With personalization seen as one of the ultimate goals of nutrition many in the dietary supplement and functional foods business have been watching the progress of companies like 23andMe: Once an individual knows his or her genetic predisposition to chronic diseases, goes the thinking, he or she can adjust their diet and lifestyle to mitigate some or much of the risk.
23andMe began offering its DNA tests in November 2007 to allow genetic testing for consumers via a simple saliva sample. Uptake for its $99 packets was rapid until FDA shut the operation down , at least temporarily. The Agency asserted that the test should be properly classified as a medical device, and also questioned the accuracy of the test results. (23andMe continued to offer an ancestry product without any disease risk information.)
“These concerns were hardly theoretical ones,” wrote Jeffrey Shuren, MD, JD, director of FDA’s Center for Devices and Radiological Health in a blog . “In 2010, at the behest of Congress, investigators from the U.S. Government Accountability Office purchased direct-to-consumer (DTC) genetic tests from four different companies – including 23andMe – and submitted two samples of their DNA to each company to receive risk predictions for 15 common diseases. The results varied across the four companies. One investigator was told that he was at below-average, average, and above-average risk for prostate cancer and hypertension. In some cases, the risk predictions conflicted with an investigator’s actual medical condition.”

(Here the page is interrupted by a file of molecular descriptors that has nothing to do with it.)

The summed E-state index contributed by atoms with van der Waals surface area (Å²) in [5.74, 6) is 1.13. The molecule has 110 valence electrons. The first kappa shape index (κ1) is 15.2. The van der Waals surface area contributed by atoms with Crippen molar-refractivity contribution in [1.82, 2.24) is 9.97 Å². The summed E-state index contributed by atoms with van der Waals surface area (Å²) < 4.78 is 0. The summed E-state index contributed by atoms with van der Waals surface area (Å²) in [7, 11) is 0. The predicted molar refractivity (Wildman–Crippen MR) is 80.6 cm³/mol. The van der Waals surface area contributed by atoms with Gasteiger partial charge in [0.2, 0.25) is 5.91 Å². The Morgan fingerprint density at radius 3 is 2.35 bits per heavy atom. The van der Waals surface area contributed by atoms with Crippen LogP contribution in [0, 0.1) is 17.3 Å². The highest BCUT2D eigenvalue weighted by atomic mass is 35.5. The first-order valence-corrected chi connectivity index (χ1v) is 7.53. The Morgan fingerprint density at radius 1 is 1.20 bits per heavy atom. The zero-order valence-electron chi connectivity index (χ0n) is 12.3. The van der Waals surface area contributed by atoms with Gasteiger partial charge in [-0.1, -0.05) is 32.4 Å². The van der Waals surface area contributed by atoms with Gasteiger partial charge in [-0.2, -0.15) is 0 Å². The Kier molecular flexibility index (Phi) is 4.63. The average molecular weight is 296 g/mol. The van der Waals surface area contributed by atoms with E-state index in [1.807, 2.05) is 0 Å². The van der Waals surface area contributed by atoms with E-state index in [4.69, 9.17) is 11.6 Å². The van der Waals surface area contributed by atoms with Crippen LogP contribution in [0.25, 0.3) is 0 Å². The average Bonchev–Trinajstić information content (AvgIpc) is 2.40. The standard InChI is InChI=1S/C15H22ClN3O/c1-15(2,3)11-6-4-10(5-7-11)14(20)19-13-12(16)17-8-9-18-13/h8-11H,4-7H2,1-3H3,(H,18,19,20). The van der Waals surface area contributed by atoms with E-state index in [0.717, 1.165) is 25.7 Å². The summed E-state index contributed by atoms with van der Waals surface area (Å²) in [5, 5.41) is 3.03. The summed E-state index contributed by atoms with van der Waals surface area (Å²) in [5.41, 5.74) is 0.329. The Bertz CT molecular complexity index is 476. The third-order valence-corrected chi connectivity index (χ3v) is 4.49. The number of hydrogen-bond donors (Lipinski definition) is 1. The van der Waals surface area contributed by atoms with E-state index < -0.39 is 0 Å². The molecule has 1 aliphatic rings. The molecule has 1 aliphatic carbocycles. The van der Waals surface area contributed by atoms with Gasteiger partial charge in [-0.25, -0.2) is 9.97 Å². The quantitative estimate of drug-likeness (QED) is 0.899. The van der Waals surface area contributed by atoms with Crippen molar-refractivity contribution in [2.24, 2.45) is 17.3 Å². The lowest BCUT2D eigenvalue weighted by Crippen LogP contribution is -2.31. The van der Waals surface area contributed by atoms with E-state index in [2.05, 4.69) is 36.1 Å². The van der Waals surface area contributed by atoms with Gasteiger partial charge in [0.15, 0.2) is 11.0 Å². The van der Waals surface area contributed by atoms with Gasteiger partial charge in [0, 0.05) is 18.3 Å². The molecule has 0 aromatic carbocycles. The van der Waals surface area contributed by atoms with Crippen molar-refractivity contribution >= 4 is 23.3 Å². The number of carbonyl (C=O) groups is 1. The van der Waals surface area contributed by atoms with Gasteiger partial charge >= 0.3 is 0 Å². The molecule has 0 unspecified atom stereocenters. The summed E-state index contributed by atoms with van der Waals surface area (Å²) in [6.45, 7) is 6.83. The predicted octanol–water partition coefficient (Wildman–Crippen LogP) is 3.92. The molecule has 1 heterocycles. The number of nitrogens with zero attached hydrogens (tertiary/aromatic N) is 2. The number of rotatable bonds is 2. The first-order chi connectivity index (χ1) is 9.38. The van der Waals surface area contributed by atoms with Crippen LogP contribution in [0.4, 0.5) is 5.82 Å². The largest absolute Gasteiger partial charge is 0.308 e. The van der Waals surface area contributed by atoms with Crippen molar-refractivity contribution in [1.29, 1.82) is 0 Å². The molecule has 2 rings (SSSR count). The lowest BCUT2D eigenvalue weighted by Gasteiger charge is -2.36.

Establishing a parameter for future submissions
The FDA recently accepted for review a new 510 (k) application from 23andMe for a single inherited condition – the rare but serious Bloom syndrome. The submission is “an important step in our work with the FDA in the coming months”, wrote Kathy Hibbs, chief legal and regulatory officer of 23andMe, in a blog post .
“Once cleared, it will help 23andMe, and the FDA, establish the parameters for future submissions,” said Hibbs. “More importantly, for our customers, it marks a baseline on the accuracy and validity of the information we report back to them. The submission includes robust validation data covering major components of our product such as the genotyping chip, software and saliva kit.
“While we are still in the very early stages of this regulatory review process, we remain committed to transparency and keeping our customers as informed as possible […] We are pleased to be moving forward with the FDA and committed to our company mission of empowering individuals with their genetic information.”
Dr Shuren wrote that the Agency understands that people have an interest in accessing and understanding their genetic data, but only if that information is accurate and the results are correct.
“FDA is not standing in the way of 23andMe selling tests intended to help consumers trace their ancestry, identify relatives and tell them why they like or don’t like the taste of cilantro. Yes, that information can be fun,” he wrote. “But Alzheimer’s disease, cancer and heart disease are serious matters. Our concern remains that genetic tests for diseases, just like other tests for medical conditions, such as hemoglobin A1C for diabetes (glucose control) should be accurate. Armed with that accurate information, consumers can take appropriate steps to take charge of their health.
“Accurate information empowers. Consumers deserve no less.”